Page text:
In 1946, he was delivered as prisoner of war from the British army to the Socialist Federal Republic of Yugoslavia, at the time a one-party state allied with Stalin. In late 1948 he was sentenced by the Yugoslav communist regime to 15 years in jail, but was released about a year later in 1950. Selmayr recounted his experiences in Tito's Yugoslavia in the book Die grosse Pause: Deutsche Soldaten in Titos Gewalt; according to the book he and his fellow soldiers were essentially hostages of the Yugoslav communist regime and he described the trials that took place there as political show trials based on political charges produced by the country's communist regime and unrecognised under international law; he and the other soldiers were released following the Tito–Stalin Split and the realignment of Yugoslav foreign policy that resulted in better relations with West Germany, after Chancellor Konrad Adenauer had negotiated with the Yugoslav government for the repatriation of the remaining German prisoners of war.


He became a professional soldier in 1924 during the Weimar Republic and served in a number of administrative posts in the interwar period and the Second World War. He became a captain in the late 1930s and a major around 1942, and was promoted to colonel near the end of the war. He eventually served as a staff officer on the general staff of Army Group F in the Balkans and in the Foreign Armies East military intelligence organization, which focused on analyzing the Soviet Union and other East European states. He received the German Cross in Gold and the Iron Cross First Class and Second Class. At the end of the war he initially became an American prisoner of war, but was later transferred to British control. He was never a member of any political party; political activities were forbidden for members of the military, a policy dating back to the establishment of the Weimar Republic and that was enforced until 1944.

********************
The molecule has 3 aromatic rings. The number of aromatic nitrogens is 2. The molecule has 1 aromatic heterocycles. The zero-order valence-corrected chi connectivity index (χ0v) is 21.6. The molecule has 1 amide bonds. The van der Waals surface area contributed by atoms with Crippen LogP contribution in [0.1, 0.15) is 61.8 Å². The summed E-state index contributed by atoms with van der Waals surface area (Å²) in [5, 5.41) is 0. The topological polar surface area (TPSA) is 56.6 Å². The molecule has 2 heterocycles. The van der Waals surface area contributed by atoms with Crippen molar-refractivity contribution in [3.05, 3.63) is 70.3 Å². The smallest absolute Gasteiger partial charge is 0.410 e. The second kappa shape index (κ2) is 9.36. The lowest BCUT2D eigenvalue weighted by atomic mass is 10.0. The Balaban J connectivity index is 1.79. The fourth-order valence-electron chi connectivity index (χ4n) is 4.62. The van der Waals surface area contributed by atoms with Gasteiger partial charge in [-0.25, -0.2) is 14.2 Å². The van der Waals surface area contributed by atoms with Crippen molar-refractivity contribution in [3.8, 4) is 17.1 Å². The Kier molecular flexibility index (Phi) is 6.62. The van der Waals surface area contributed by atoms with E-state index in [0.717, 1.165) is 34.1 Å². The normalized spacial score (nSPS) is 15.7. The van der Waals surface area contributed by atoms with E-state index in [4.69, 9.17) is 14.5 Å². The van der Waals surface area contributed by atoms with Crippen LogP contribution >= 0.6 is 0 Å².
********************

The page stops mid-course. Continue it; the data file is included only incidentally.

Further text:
Josef Selmayr (born 7 July 1905 in Straubing, died 11 November 2005) was a German brigadier general and intelligence officer, who is best known as the first director of the West German Military Counterintelligence Service (MAD) during the Cold War from 1955 to 1964. He is credited with building the organization and is one of the founders of the modern German Intelligence Community, as well as one of the first general officers of the Bundeswehr. He became a professional soldier in the Weimar Republic in 1924 and started his career in intelligence in the Foreign Armies East unit that analysed the Soviet Union during WWII; before his 1955 appointment as director of MAD he worked for the CIA during the early 1950s. He is the father of Gerhard Selmayr and the grandfather of the Secretary-General of the European Commission, Martin Selmayr.


Selmayr was born to a Catholic family from Bavaria, as the son of the pharmacist Josef Selmayr (1877–1927) and Josefine née Betz (1879–1938). His grandfather Georg Selmayr (1852–1920) was the brother of the last mayor of Bogenhausen, now a district of Munich, also named Josef Selmayr.